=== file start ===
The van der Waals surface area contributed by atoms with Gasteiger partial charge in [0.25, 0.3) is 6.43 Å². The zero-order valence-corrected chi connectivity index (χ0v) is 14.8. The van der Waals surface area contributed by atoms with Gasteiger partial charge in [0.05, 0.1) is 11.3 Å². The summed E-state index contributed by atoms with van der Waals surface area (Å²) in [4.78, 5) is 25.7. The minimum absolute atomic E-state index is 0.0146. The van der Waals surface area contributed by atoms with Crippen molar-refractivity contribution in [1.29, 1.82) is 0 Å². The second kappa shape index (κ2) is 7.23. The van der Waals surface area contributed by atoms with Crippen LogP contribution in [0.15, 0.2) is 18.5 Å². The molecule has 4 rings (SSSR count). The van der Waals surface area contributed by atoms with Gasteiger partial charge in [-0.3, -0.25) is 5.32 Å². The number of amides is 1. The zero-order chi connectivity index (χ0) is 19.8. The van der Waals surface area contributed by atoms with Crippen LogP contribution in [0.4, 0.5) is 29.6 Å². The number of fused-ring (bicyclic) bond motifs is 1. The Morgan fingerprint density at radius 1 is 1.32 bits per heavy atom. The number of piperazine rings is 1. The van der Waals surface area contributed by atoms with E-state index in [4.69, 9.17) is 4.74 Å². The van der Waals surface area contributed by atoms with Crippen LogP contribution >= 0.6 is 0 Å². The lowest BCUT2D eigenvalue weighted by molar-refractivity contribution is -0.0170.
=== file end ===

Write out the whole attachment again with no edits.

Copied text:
The van der Waals surface area contributed by atoms with Gasteiger partial charge in [0.25, 0.3) is 6.43 Å². The zero-order valence-corrected chi connectivity index (χ0v) is 14.8. The van der Waals surface area contributed by atoms with Gasteiger partial charge in [0.05, 0.1) is 11.3 Å². The summed E-state index contributed by atoms with van der Waals surface area (Å²) in [4.78, 5) is 25.7. The minimum absolute atomic E-state index is 0.0146. The van der Waals surface area contributed by atoms with Crippen molar-refractivity contribution in [1.29, 1.82) is 0 Å². The second kappa shape index (κ2) is 7.23. The van der Waals surface area contributed by atoms with Crippen LogP contribution in [0.15, 0.2) is 18.5 Å². The molecule has 4 rings (SSSR count). The van der Waals surface area contributed by atoms with Gasteiger partial charge in [-0.3, -0.25) is 5.32 Å². The number of amides is 1. The zero-order chi connectivity index (χ0) is 19.8. The van der Waals surface area contributed by atoms with Crippen LogP contribution in [0.4, 0.5) is 29.6 Å². The number of fused-ring (bicyclic) bond motifs is 1. The Morgan fingerprint density at radius 1 is 1.32 bits per heavy atom. The number of piperazine rings is 1. The van der Waals surface area contributed by atoms with E-state index in [4.69, 9.17) is 4.74 Å². The van der Waals surface area contributed by atoms with Crippen LogP contribution >= 0.6 is 0 Å². The lowest BCUT2D eigenvalue weighted by molar-refractivity contribution is -0.0170.